3. Now you will write a three-pronged, 8- to 10-page paper, following this format:
  1. Describe your issue in the church today in detail, as if you were writing a brief editorial article for Christianity Today. That is, write in the first person—ideally basing your remarks on your own observations and experience. Again, you want to show your readers exactly what the issue is, who it affects, and how the church would benefit from resolving this issue.
  2. Using the best canons of historical writing (see, for example, the chapters of Gordon Heath's Doing Church History on how to write historical essays), write a summary/analysis/interpretation of how that issue played out at your chosen historical crux. Very important: you must acknowledge ways in which the contemporary issue differs in how it is playing out today from how it played out at your historical crux. Different times and contexts entail different presuppositions that people find convincing in making an argument. Your summary/analysis/interpretation should follow this format:
  1. Start with the who-what-where-why-when. We need names, years, places. Historical writing falls apart without these.
  2. Set up the context of your crux, the stakes and stakeholders, the reasons why people did what they did as the crux unfolded.
  3. Now analyze your single document, event, idea, etc.: Outline the logic of how the issue played out: what argument or solution prevailed, and why? What grounds did the players use for deciding in favor of that argument or solution? From what agreed-upon warrants and shared presuppositions did they reach their conclusion?
  1. Now show how that conclusion played out concretely in the flesh-and-blood church of that historical moment: in belief, practice, organization, worship, or other appropriate aspects of church life.
  2. Give your interpretation (assessment) of the way your crux played out: was it beneficial or harmful for the church? Did it make sense in terms of Scriptural teaching, human psychology/sociology, theological integrity, etc.? (Choose your own criteria).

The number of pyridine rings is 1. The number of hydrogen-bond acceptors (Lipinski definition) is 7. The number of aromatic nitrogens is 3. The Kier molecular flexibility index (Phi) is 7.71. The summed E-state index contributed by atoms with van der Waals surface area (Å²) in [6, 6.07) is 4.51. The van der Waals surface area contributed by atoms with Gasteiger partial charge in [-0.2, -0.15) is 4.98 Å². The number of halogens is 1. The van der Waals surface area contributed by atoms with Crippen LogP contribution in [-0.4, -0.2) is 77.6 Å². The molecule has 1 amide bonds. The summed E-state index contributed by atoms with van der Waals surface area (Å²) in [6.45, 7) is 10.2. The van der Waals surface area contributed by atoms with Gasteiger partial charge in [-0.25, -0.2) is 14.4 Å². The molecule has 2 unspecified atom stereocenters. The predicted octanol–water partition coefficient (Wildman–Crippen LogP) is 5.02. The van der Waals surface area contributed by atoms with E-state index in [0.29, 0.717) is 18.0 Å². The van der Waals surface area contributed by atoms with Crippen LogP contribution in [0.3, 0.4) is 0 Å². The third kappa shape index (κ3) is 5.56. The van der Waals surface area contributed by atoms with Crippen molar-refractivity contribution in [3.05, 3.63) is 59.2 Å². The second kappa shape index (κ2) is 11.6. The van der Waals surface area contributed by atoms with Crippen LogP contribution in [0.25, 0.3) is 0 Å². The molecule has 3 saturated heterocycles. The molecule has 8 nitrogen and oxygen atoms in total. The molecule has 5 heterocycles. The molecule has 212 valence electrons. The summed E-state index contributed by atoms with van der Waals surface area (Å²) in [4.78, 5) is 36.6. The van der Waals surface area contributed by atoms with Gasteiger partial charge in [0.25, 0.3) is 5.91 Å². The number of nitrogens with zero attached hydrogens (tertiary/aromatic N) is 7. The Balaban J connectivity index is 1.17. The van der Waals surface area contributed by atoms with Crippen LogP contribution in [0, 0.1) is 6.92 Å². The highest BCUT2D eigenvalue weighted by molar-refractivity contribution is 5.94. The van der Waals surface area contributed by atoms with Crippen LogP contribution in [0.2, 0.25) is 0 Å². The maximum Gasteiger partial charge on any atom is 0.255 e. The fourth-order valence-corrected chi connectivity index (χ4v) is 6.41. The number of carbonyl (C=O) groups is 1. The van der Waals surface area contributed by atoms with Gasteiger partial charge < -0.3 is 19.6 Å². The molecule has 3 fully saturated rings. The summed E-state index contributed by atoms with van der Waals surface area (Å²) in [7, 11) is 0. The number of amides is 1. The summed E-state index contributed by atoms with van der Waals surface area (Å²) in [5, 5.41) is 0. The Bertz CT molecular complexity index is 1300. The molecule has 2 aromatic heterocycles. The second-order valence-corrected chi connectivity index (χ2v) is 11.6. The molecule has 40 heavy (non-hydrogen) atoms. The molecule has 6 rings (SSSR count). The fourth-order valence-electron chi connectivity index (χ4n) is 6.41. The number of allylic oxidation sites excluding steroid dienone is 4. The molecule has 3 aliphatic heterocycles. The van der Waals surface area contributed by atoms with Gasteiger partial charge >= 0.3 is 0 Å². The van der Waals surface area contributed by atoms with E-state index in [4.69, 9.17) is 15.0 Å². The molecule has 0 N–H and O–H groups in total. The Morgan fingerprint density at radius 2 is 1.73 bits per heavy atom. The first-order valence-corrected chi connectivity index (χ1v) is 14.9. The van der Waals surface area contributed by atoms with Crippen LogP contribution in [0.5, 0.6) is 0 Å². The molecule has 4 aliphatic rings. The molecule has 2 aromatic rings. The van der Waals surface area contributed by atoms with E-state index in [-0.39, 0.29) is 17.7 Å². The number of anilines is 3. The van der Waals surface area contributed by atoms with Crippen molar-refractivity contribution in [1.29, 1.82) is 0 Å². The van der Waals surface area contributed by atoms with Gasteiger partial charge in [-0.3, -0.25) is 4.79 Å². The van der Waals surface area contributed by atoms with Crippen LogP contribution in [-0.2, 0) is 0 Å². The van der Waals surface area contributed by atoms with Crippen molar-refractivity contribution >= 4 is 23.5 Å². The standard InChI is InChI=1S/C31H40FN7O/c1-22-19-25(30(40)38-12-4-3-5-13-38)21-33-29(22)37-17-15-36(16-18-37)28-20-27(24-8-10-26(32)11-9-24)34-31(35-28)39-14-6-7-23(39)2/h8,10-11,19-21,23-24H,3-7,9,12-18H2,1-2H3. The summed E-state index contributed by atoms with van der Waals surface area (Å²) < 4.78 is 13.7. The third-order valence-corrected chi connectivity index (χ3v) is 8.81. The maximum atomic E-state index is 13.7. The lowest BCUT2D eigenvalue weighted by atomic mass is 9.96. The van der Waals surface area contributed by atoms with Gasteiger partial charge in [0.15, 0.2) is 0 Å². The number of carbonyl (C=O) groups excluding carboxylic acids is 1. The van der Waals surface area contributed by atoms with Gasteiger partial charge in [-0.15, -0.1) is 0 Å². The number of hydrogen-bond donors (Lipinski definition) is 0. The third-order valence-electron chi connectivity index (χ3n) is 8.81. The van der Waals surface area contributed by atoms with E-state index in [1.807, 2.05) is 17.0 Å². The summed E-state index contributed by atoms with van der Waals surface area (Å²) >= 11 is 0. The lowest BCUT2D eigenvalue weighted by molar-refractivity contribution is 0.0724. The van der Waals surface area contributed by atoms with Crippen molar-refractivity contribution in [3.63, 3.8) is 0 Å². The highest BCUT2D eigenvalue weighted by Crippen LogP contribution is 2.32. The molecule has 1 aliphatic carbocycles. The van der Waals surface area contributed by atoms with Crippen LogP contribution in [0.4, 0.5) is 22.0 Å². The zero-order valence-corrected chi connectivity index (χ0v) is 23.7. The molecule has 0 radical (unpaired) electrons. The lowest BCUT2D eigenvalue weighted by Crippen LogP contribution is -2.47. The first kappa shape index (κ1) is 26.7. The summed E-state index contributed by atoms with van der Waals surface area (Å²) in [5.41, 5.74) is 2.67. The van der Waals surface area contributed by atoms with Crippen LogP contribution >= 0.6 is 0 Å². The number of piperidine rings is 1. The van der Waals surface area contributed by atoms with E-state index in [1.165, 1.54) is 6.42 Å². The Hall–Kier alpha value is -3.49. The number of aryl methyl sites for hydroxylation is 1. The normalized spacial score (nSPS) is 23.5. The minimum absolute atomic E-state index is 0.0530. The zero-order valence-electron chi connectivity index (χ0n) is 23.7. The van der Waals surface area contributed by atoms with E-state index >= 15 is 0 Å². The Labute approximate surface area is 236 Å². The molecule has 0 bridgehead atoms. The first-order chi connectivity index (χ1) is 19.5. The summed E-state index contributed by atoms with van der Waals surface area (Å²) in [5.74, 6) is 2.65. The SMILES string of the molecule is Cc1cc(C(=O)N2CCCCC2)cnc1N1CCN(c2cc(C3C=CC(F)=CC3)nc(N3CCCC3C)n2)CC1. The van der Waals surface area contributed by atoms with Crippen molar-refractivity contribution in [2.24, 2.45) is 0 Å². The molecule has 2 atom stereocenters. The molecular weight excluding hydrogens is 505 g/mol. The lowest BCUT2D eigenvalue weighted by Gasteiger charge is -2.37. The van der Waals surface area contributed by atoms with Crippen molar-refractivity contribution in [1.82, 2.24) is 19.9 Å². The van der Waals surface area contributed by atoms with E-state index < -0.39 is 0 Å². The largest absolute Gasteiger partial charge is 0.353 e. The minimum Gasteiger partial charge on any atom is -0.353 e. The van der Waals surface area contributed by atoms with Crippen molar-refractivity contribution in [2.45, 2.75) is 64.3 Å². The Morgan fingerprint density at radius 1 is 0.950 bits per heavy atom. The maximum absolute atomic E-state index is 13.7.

1. Finally, return to your Christianity Today editorial style and write a conclusion on the issue in the church today based on your research into the historical crux: How can knowing the ins and outs of the historical crux you have just presented and analyzed help us resolve this issue that faces us today?

* * *

I conclude the prompt by suggesting that for good examples of writing about contemporary issues that draw from historical analysis, students should look at Christian History & Biography issue 94: Building the City of God in a Crumbling World. I ask them to note the care taken by the historian-authors in this issue: they do not impose today's perspectives on the past (that is called "presentism," and is anathema to historians). Rather, they seek an accurate picture of the past, from which they can extrapolate lessons for the present. That is the kind of care and historical integrity, I say, with which you are to write this integrative assignment.

From those of you who have taken courses in Christian history, I'd be interested to hear about any assignments you may have written that got your "usable history" juices flowing. From those who have taught Christian history—what has worked with your own students?

And if you have some spare time and decide to give this one a shot, I'd be delighted to read the resulting essay.

Just don't ask me to grade it. :-)